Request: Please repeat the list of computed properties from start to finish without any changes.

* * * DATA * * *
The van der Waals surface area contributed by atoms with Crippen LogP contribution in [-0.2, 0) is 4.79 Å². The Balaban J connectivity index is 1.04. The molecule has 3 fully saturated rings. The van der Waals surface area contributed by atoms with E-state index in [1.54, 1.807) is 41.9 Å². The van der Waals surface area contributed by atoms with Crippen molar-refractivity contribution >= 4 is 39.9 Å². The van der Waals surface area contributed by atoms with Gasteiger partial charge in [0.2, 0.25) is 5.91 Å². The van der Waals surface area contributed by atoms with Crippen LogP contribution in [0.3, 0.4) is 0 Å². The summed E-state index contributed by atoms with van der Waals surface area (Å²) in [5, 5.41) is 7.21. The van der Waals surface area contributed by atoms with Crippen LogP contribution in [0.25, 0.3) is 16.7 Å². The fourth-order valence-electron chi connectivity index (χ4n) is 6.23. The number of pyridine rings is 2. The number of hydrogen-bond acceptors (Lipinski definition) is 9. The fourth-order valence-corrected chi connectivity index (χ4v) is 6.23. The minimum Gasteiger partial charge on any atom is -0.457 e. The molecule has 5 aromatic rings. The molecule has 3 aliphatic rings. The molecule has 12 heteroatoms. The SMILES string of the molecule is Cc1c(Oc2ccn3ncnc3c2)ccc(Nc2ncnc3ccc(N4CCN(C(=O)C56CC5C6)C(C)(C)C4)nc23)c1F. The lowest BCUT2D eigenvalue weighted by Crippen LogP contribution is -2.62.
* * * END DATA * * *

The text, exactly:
The van der Waals surface area contributed by atoms with Crippen LogP contribution in [-0.2, 0) is 4.79 Å². The Balaban J connectivity index is 1.04. The molecule has 3 fully saturated rings. The van der Waals surface area contributed by atoms with E-state index in [1.54, 1.807) is 41.9 Å². The van der Waals surface area contributed by atoms with Crippen molar-refractivity contribution >= 4 is 39.9 Å². The van der Waals surface area contributed by atoms with Gasteiger partial charge in [0.2, 0.25) is 5.91 Å². The van der Waals surface area contributed by atoms with Crippen LogP contribution in [0.3, 0.4) is 0 Å². The summed E-state index contributed by atoms with van der Waals surface area (Å²) in [5, 5.41) is 7.21. The van der Waals surface area contributed by atoms with Crippen LogP contribution in [0.25, 0.3) is 16.7 Å². The fourth-order valence-electron chi connectivity index (χ4n) is 6.23. The number of pyridine rings is 2. The number of hydrogen-bond acceptors (Lipinski definition) is 9. The fourth-order valence-corrected chi connectivity index (χ4v) is 6.23. The minimum Gasteiger partial charge on any atom is -0.457 e. The molecule has 5 aromatic rings. The molecule has 3 aliphatic rings. The molecule has 12 heteroatoms. The SMILES string of the molecule is Cc1c(Oc2ccn3ncnc3c2)ccc(Nc2ncnc3ccc(N4CCN(C(=O)C56CC5C6)C(C)(C)C4)nc23)c1F. The lowest BCUT2D eigenvalue weighted by Crippen LogP contribution is -2.62.